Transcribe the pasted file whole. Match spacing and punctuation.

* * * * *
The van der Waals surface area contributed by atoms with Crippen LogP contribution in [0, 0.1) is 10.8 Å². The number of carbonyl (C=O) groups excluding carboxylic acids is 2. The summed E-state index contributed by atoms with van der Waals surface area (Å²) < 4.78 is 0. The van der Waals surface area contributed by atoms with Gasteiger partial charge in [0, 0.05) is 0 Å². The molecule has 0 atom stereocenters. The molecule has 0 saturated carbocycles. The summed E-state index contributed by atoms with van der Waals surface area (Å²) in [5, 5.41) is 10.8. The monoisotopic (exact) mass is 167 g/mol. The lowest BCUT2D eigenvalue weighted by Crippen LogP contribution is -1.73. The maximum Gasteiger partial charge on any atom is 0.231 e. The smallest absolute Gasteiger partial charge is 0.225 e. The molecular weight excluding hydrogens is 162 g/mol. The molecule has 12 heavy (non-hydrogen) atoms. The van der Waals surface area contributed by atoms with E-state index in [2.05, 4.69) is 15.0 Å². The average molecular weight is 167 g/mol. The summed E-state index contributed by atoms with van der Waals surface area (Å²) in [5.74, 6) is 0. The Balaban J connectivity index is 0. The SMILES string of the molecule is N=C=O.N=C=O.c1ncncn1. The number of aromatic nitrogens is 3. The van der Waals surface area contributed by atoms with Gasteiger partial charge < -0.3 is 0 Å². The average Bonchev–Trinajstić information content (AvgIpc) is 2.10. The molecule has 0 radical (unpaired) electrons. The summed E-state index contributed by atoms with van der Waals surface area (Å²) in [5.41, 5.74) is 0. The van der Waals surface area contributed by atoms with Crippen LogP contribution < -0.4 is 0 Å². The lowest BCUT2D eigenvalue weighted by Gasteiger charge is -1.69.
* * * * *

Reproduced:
The van der Waals surface area contributed by atoms with Crippen LogP contribution in [0, 0.1) is 10.8 Å². The number of carbonyl (C=O) groups excluding carboxylic acids is 2. The summed E-state index contributed by atoms with van der Waals surface area (Å²) < 4.78 is 0. The van der Waals surface area contributed by atoms with Gasteiger partial charge in [0, 0.05) is 0 Å². The molecule has 0 atom stereocenters. The molecule has 0 saturated carbocycles. The summed E-state index contributed by atoms with van der Waals surface area (Å²) in [5, 5.41) is 10.8. The monoisotopic (exact) mass is 167 g/mol. The lowest BCUT2D eigenvalue weighted by Crippen LogP contribution is -1.73. The maximum Gasteiger partial charge on any atom is 0.231 e. The smallest absolute Gasteiger partial charge is 0.225 e. The molecular weight excluding hydrogens is 162 g/mol. The molecule has 12 heavy (non-hydrogen) atoms. The van der Waals surface area contributed by atoms with E-state index in [2.05, 4.69) is 15.0 Å². The average molecular weight is 167 g/mol. The summed E-state index contributed by atoms with van der Waals surface area (Å²) in [5.74, 6) is 0. The Balaban J connectivity index is 0. The SMILES string of the molecule is N=C=O.N=C=O.c1ncncn1. The number of aromatic nitrogens is 3. The van der Waals surface area contributed by atoms with Gasteiger partial charge < -0.3 is 0 Å². The average Bonchev–Trinajstić information content (AvgIpc) is 2.10. The molecule has 0 radical (unpaired) electrons. The summed E-state index contributed by atoms with van der Waals surface area (Å²) in [5.41, 5.74) is 0. The van der Waals surface area contributed by atoms with Crippen LogP contribution < -0.4 is 0 Å². The lowest BCUT2D eigenvalue weighted by Gasteiger charge is -1.69.